Endemol Shine Group’s French prodcos merged on May 1, as the production and distribution giant completed its global consolidation process. Endemol Shine France CEO Nicolas Coppermann tells Pascale Paoli-Lebailly how he plans to use the best of both worlds to find new hits
Without sweeping away what has made formats giant Endemol and entertainment-focused Shine two leading production brands in France, new venture Endemol Shine France wants to take the best of both worlds and create something brand new.
The company was born from the merger from Endemol Shine Group’s French subsidiaries, which did not immediately combine forces as happened in virtually every other operational territory. It has been effective since May 1, two- years-and-a-half after the initial global merger.
The new company boasts a mix of “very good teams and a complementary expertise”, according to Endemol Shine France CEO Nicolas Coppermann (left). Formerly head of Endemol France, he took over the combined business with former Shine president Thierry Lachkar exiting.
“It is not the absorbing of one by another, but the addition of talents,” Coppermann says. This constitutes a “dream team” that includes managing director Delphine Cazaux, the former Endemol France CFO.
In order to create its own story in a disrupted television market that demands strong programming and new forms of production, Endemol Shine France is planning a multi-pronged strategy. “Our goal is to produce all kinds of TV shows, and to be acknowledged as excellent in all genres,” Coppermann says. “We’re swapping our all-genre productions for ‘multi-specialist’ activities.”
The company, which has 150 full-time staff, claims to have produced around 885 hours over the 2015-2016 period, and to have made more than E100 million (US$120 million) in revenues (E150 million, in fact, according to the French competition authority).
Banijay Group is France’s largest producer, and Endemol Shine is not attempting to position against it, but rather as a company with a well-balanced offer. The group produces 15 primetime shows and 15 access shows, meaning a portfolio of around 30 brands on air, including 36% of which that are returners.
Endemol Shine is less active, though not fully absent, in documentary and talk shows, and has its strongest foothold in light entertainment, factual entertainment and reality. It has shows ranging from M6’s remake of Bake Off (below), TF1’s gameshow Money Drop and factual show Baby Boom, and reality series such as The Island (M6) and Secret Story (TF1) (pictured), which has been sold into ten territories. The local formats are a mix of adaptations from the group’s global library and original creations.
“Our multi-specialist scope is based on what Endemol Shine is worldwide,” says Coppermann. “In France, we are not the biggest company, but we aim to be the greatest; the one that can attract the best talent.”
“Our large commercial offering allows us to pitch several formats and meet the broadcasters’ needs. French networks are still very eager to adapt formats, but the lack of big international concepts helps us to push our own creations forwards, in France and worldwide too.”
Classical talent show Prodigies for France 2 has been picked in Australia and Italy, while The Great Blind Test (top), a TF1 series that mixes game and entertainment show elements and is a copro with Thierry Ardisson, has been sold to Italy, Germany, Spain, Australia, The Netherlands and the US.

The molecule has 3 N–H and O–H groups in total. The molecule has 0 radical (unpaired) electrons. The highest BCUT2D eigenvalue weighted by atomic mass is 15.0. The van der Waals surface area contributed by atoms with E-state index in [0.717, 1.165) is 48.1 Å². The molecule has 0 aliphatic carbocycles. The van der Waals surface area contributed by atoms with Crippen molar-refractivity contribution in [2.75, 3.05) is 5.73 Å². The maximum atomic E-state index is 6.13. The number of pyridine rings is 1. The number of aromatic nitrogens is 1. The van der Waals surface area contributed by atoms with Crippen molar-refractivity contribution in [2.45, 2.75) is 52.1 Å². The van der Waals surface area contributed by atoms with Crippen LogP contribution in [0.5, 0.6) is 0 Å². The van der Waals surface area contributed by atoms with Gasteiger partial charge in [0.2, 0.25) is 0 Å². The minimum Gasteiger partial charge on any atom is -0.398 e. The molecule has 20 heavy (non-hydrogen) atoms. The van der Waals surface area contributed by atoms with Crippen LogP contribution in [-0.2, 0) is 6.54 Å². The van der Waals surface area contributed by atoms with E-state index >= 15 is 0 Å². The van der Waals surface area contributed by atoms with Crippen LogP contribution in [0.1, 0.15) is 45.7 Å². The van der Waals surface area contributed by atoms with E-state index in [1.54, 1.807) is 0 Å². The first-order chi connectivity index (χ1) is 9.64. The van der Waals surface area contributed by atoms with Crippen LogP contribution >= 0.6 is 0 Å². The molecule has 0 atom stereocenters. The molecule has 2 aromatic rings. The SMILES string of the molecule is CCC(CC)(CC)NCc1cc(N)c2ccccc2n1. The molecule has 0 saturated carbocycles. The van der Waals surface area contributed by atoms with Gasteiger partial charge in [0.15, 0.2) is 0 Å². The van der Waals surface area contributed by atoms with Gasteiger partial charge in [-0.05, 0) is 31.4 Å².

There are ten people in the Endemol Shine France development team. “There is a real desire to create French originals alone or, in regards to drama, in association with other producers,” says Coppermann. “We don’t try to invent new genres, but something that doesn’t exist yet in our global library. Broadcasters have their own decision processes, and we work hand-in-hand with them. Our production volume allows us to take the time.”
Though Endemol Shine France doesn’t produce TF1 pair The Voice and The Voice Kids anymore after ITV Studios took over creative house Talpa Media in March 2015, the company has also been pushing other international programmes such as Spanish format The Bridge, primetime UK show Ambulance or Belgium network RTBF’s Les Héros du Gazon, which mixes reality TV with football.
“Entertainment drives the majority of our revenues, Coppermann says. “TF1 is our top partner with 14 shows, and M6 is ahead of DTT nets. However, we look forward to building up our TV drama share to 25-30% of our global revenues. We are currently close to the 20% and anticipate 30 hours delivered by the end of 2018.”
On that side, Shine Films (Malaterra), now run by former Mascaret Films chief Bénédicte Lesage, will coproduce a second season of Guyane with Canal+, while Léonis is producing The Fall adaptation Insoupçonnable for TF1. The company also coproduced social TV series Quadras, an eight-part coproduction for M6 with B2 Films, and is developing the TV version of movie Papa ou Maman for the same network, but with another coproducer,Chapter 2.
To attract millennials and launch branded content, Endemol Shine France is also active on the digital platforms with MCN Endemol Shine Beyond and YouTube channels like Woop or FrenchBall.
Boasting 200 million views, the business allows the group to help young talent emerge. “The idea is first to share the TV and digital expertise, but TV remains the only stable business model,” says Coppermann.
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